The electrochemical transformation of small molecules is at the core of energy and environmental chemistry. Reactions of interest to our group include:
1) The electrochemical reduction of CO2 and H2O for the conversion of intermittent energy sources to chemical fuels,
2) The reduction of NO3– salts and other common pollutants for the remediation of agricultural wastewater, and
3) The low-temperature electrochemical conversion of N2 to NH3.
In the McCrory group, our general research approach is to develop enabling technologies that allow for the careful study and control of electrocatalytic processes with an emphasis on kinetic and mechanistic analysis, and to use these approaches to address fundamental challenges in the electrochemical conversion of small molecules by solid-state and molecular catalysts. We use a combination of surface science and electrochemistry to directly observe reactive intermediates in the catalytic pathway in model systems and then use these mechanistic findings to develop new, efficient electrocatalytic materials.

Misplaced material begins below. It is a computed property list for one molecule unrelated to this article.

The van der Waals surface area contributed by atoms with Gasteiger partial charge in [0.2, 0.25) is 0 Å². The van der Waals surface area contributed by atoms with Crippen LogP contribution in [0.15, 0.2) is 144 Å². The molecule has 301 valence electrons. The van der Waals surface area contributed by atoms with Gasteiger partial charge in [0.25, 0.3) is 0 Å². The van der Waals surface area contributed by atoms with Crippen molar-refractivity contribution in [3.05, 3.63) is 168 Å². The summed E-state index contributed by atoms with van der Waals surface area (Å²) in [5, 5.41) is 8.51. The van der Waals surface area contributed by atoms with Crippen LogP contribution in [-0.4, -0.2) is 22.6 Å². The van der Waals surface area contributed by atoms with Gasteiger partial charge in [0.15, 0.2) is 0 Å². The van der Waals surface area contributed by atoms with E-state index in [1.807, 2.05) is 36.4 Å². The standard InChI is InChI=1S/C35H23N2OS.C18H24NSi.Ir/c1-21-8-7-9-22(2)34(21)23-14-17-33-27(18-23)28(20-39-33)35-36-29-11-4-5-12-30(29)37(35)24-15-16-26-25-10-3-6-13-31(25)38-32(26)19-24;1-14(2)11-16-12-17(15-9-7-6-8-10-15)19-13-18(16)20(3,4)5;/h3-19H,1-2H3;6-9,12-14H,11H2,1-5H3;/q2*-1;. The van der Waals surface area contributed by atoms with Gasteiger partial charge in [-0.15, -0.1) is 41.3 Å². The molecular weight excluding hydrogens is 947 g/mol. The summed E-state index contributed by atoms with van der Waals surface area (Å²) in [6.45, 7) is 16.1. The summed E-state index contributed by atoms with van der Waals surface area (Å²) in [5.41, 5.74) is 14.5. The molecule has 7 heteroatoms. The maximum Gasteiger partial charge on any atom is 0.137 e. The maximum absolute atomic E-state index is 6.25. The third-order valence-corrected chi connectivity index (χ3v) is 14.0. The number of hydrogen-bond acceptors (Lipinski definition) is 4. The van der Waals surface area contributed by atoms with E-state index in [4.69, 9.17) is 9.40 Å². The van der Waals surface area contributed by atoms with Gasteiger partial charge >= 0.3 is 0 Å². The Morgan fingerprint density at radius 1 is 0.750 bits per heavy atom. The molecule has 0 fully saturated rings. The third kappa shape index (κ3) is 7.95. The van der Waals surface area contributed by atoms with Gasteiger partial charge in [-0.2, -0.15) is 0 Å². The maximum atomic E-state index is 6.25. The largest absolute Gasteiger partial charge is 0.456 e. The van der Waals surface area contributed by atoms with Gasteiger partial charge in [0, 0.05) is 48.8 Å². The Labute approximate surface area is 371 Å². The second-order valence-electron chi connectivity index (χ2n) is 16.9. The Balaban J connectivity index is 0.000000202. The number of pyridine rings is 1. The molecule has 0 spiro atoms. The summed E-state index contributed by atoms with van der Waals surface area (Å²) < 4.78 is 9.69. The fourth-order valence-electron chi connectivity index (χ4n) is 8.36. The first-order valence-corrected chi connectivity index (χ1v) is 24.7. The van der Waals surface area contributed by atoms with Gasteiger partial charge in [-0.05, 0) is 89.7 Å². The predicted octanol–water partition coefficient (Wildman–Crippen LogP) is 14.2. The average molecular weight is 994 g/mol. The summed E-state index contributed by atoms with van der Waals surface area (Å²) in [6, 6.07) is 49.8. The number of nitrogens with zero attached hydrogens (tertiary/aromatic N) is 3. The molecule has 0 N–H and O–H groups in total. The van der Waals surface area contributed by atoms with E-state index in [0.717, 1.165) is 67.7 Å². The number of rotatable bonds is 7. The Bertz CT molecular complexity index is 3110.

A key component of our research is the synthesis and characterization of solid-state and molecular electrocatalysts. Therefore, our lab uses a variety of synthetic techniques for the preparation of catalytic materials, and a suite of analytical tools for the characterization of inorganic complexes (e.g. NMR, IR spectroscopy, UV-Vis spectroscopy, X-ray crystallography) and solid state materials (e.g. X-ray powder diffraction, electron microscopy, X-ray photoelectron spectroscopy, Auger electron spectroscopy). Electrochemical analysis of catalytic kinetics is a central component of our research program, and so we are well-versed in electroanalytical techniques (e.g. cyclic voltammetry, bulk electrolysis, hydrodynamic techniques, spectroelectrochemistry, electrochemical flow cells) and product separation and identification (e.g. gas chromatography, liquid chromatography, mass spectrometry). Our multi-disciplinary approach allows us to understand the kinetics and mechanisms of energy- and environmentally-relevant catalytic processes, and facilitates the development of new, efficient electrocatalytic systems for energy conversion and environmental remediation.